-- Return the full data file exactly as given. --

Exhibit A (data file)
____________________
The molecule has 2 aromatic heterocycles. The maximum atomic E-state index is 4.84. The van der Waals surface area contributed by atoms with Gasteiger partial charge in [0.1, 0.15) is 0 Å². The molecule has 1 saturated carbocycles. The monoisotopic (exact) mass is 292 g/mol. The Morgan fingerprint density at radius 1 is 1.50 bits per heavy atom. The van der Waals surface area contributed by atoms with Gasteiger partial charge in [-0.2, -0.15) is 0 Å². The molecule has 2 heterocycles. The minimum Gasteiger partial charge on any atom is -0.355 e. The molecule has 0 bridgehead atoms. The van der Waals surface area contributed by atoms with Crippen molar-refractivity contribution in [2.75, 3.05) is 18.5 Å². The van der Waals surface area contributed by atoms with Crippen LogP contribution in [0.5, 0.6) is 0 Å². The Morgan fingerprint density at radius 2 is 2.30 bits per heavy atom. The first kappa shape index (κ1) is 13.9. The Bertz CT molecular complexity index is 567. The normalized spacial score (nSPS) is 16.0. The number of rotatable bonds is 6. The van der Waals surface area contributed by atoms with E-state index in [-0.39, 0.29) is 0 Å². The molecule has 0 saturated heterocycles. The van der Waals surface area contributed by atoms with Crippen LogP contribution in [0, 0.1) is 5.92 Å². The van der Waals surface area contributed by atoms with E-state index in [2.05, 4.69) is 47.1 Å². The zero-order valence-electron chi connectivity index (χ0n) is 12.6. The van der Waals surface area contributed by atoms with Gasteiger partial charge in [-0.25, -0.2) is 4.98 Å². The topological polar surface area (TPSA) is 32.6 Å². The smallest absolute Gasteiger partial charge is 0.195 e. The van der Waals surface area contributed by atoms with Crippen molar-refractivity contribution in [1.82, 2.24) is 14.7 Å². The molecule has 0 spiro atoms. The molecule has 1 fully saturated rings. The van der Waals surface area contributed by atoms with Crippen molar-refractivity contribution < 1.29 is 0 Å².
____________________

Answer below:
The molecule has 2 aromatic heterocycles. The maximum atomic E-state index is 4.84. The van der Waals surface area contributed by atoms with Gasteiger partial charge in [0.1, 0.15) is 0 Å². The molecule has 1 saturated carbocycles. The monoisotopic (exact) mass is 292 g/mol. The Morgan fingerprint density at radius 1 is 1.50 bits per heavy atom. The van der Waals surface area contributed by atoms with Gasteiger partial charge in [-0.2, -0.15) is 0 Å². The molecule has 2 heterocycles. The minimum Gasteiger partial charge on any atom is -0.355 e. The molecule has 0 bridgehead atoms. The van der Waals surface area contributed by atoms with Crippen molar-refractivity contribution in [2.75, 3.05) is 18.5 Å². The van der Waals surface area contributed by atoms with Crippen LogP contribution in [0.5, 0.6) is 0 Å². The Morgan fingerprint density at radius 2 is 2.30 bits per heavy atom. The first kappa shape index (κ1) is 13.9. The Bertz CT molecular complexity index is 567. The normalized spacial score (nSPS) is 16.0. The number of rotatable bonds is 6. The van der Waals surface area contributed by atoms with E-state index in [-0.39, 0.29) is 0 Å². The molecule has 0 saturated heterocycles. The van der Waals surface area contributed by atoms with Crippen LogP contribution in [0, 0.1) is 5.92 Å². The van der Waals surface area contributed by atoms with E-state index in [2.05, 4.69) is 47.1 Å². The zero-order valence-electron chi connectivity index (χ0n) is 12.6. The van der Waals surface area contributed by atoms with Gasteiger partial charge in [-0.25, -0.2) is 4.98 Å². The topological polar surface area (TPSA) is 32.6 Å². The smallest absolute Gasteiger partial charge is 0.195 e. The van der Waals surface area contributed by atoms with Crippen molar-refractivity contribution in [1.82, 2.24) is 14.7 Å². The molecule has 0 spiro atoms. The molecule has 1 fully saturated rings. The van der Waals surface area contributed by atoms with Crippen molar-refractivity contribution < 1.29 is 0 Å².